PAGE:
have gone on uneventfully had it not been for Joey Thompson
and his gang who brought tear gas to school and set it off.
They claimed it was an accident, but it was probably a practical
joke. These were the guys who'd sabotaged the junior high
school fire alarms two years earlier and claimed that was
accidental as well. They were suspended, and for a while it
looked as if they might get kicked out permanently, but when
they and their families agreed to counseling, they were allowed
to come back. That's how things were in town right then, though
my mom says it hadn't always been like that. Grandma Lore
Harnisch wanted the boys to be publicly humiliated. I think
she'd have approved of stocks or pillory. Or a public flogging
at the very least. However, since she couldn't get her way,
she complained a lot about how disrespectful young people
were and nagged me more than ever.
and his pals set off the tear gas, life at school went to
hell. Teachers started jumping at every loud noise and the
principal threatened at least twice a day to have the police
patrol the hallways. Since we only had three policemen in
the entire town and one of them was so old that he slept most
of the day away, no one took that threat too seriously. The
worst thing was that the principal drew up a whole bunch of
new rules about what students weren't allowed to bring to
school. On the surface, the rules made sense. Nothing that
could be used as a weapon or was designed to resemble a weapon
was allowed. The new regulations never specified who'd get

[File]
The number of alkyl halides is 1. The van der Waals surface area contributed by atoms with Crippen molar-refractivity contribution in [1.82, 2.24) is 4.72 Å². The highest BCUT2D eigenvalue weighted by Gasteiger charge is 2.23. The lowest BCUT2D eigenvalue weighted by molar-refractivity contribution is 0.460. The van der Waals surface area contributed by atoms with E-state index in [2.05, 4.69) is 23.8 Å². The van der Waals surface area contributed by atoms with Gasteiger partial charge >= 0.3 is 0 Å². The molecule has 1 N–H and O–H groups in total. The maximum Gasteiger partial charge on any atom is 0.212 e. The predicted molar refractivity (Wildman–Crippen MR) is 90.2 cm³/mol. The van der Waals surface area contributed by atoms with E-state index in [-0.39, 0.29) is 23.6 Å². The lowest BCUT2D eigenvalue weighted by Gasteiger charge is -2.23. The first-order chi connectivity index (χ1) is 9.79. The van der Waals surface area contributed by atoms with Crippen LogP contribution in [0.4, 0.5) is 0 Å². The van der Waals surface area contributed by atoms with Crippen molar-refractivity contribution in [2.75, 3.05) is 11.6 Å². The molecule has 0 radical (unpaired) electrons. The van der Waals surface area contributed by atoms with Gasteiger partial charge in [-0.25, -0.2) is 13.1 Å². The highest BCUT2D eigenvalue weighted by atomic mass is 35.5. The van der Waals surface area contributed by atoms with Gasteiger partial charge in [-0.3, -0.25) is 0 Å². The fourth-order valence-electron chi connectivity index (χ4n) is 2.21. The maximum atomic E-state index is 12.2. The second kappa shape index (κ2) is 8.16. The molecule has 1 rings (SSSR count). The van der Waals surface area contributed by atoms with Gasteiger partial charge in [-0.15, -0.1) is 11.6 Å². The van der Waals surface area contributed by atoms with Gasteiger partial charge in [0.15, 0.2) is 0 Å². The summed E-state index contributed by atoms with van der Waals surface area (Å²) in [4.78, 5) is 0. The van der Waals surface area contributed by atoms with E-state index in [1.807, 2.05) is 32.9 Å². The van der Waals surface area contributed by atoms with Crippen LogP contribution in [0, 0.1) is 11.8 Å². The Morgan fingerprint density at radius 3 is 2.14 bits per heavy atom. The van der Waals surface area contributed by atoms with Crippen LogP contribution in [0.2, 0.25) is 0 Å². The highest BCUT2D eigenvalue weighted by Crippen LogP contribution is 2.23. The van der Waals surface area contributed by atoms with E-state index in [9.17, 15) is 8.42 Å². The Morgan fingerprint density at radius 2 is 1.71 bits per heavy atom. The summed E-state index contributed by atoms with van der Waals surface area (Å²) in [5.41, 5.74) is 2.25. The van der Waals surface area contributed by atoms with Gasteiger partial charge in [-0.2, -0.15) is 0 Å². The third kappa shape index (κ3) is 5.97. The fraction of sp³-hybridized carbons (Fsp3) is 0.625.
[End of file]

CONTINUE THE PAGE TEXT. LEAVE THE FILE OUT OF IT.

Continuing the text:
to decide if something resembled a weapon or what the criteria
were for determining if something was a weapon. He had support
from the local newspaper, which echoed his obsessions with
"the tear gas incident," warning that our high school
was on the brink of anarchy if strong measures weren't taken.
said everyone was overreacting to an isolated incident caused
by known troublemakers, but no one listened to her. I didn't
imagine that the new rules would have any effect on me personally.
I just didn't like the increased tension and paranoia in the
air. But I went to my classes, practiced running and ran my
races, talked pens with Mr. Harmon, and tried to ignore what
I couldn't change.
week after the tear gas incident, things were pretty quiet,
but that didn't make the teachers any less nervous. Then Eddie
Wall got caught and suspended for pulling a metal nail file
out of his pocket in woodshop and using it to dig a splinter
out of his thumb. And Martin Cavanaugh got busted for cutting
out a news clipping in the cafeteria with the scissors on
his ancient Swiss Army knife. The blades on the knife had
long since fallen out, but scissors counted as a weapon, I
guess. After that, I should have known anything could happen.
expect person of average intelligence to be able to tell the
difference between a fountain pen and small cylindrical device
designed to explode and propel a tear gas pellet. They really
don't have that much in common. The problem was that the tear
gas devices had come in packages bearing the label "tear
gas pen," and that's how everyone referred to them. Properly
speaking, of course, a tear gas pen isn't a pen at all. But
have to admit, now that I'm older and less upset about everything
that occurred, that the devices were vaguely pen-shaped. And
it so happened that the ones set off at school were also pale
green, not exactly the color of my Esterbrook but close. It
was and still is, as far as I know, illegal to own tear gas
pens without special permission from the police, but they
were available in catalogues. That's where Joey and his pals
Mr. Willard, the football coach who also happened to be my
health education teacher that year, was not a person of average